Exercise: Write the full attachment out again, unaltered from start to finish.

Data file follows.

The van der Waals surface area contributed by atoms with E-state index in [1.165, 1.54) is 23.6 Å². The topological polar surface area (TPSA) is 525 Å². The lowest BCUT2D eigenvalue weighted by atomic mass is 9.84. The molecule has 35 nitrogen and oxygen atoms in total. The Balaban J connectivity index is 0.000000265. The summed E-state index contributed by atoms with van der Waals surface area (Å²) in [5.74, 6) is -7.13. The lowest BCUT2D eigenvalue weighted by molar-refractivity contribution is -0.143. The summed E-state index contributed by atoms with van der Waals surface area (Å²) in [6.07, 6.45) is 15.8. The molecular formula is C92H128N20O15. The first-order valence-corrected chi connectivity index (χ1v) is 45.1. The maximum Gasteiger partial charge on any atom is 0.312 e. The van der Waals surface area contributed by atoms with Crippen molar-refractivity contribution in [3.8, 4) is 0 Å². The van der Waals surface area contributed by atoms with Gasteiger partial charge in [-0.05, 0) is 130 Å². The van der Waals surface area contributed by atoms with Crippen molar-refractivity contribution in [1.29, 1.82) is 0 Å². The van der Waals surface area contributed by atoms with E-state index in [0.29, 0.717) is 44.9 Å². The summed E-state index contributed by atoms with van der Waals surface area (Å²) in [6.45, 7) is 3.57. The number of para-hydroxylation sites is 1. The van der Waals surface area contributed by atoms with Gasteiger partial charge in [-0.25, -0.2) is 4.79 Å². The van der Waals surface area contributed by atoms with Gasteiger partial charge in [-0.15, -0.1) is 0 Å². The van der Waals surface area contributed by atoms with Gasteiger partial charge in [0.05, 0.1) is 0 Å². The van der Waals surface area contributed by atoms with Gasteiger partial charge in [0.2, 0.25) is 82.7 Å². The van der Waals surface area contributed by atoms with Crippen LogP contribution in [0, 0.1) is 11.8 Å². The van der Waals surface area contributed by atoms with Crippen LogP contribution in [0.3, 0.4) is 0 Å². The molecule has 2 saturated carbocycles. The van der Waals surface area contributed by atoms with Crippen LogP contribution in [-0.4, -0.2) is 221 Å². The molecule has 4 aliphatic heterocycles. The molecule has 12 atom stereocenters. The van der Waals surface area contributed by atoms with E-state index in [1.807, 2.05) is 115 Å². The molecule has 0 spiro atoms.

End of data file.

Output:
The van der Waals surface area contributed by atoms with E-state index in [1.165, 1.54) is 23.6 Å². The topological polar surface area (TPSA) is 525 Å². The lowest BCUT2D eigenvalue weighted by atomic mass is 9.84. The molecule has 35 nitrogen and oxygen atoms in total. The Balaban J connectivity index is 0.000000265. The summed E-state index contributed by atoms with van der Waals surface area (Å²) in [5.74, 6) is -7.13. The lowest BCUT2D eigenvalue weighted by molar-refractivity contribution is -0.143. The summed E-state index contributed by atoms with van der Waals surface area (Å²) in [6.07, 6.45) is 15.8. The molecular formula is C92H128N20O15. The first-order valence-corrected chi connectivity index (χ1v) is 45.1. The maximum Gasteiger partial charge on any atom is 0.312 e. The van der Waals surface area contributed by atoms with Crippen molar-refractivity contribution in [3.8, 4) is 0 Å². The van der Waals surface area contributed by atoms with Gasteiger partial charge in [-0.05, 0) is 130 Å². The van der Waals surface area contributed by atoms with Crippen molar-refractivity contribution in [1.29, 1.82) is 0 Å². The van der Waals surface area contributed by atoms with E-state index in [0.29, 0.717) is 44.9 Å². The summed E-state index contributed by atoms with van der Waals surface area (Å²) in [6.45, 7) is 3.57. The number of para-hydroxylation sites is 1. The van der Waals surface area contributed by atoms with Gasteiger partial charge in [-0.25, -0.2) is 4.79 Å². The van der Waals surface area contributed by atoms with Gasteiger partial charge in [-0.15, -0.1) is 0 Å². The van der Waals surface area contributed by atoms with Gasteiger partial charge in [0.05, 0.1) is 0 Å². The van der Waals surface area contributed by atoms with Gasteiger partial charge in [0.2, 0.25) is 82.7 Å². The van der Waals surface area contributed by atoms with Crippen LogP contribution in [0, 0.1) is 11.8 Å². The van der Waals surface area contributed by atoms with Crippen LogP contribution in [0.3, 0.4) is 0 Å². The molecule has 2 saturated carbocycles. The van der Waals surface area contributed by atoms with Crippen LogP contribution in [-0.4, -0.2) is 221 Å². The molecule has 4 aliphatic heterocycles. The molecule has 12 atom stereocenters. The van der Waals surface area contributed by atoms with E-state index in [1.807, 2.05) is 115 Å². The molecule has 0 spiro atoms.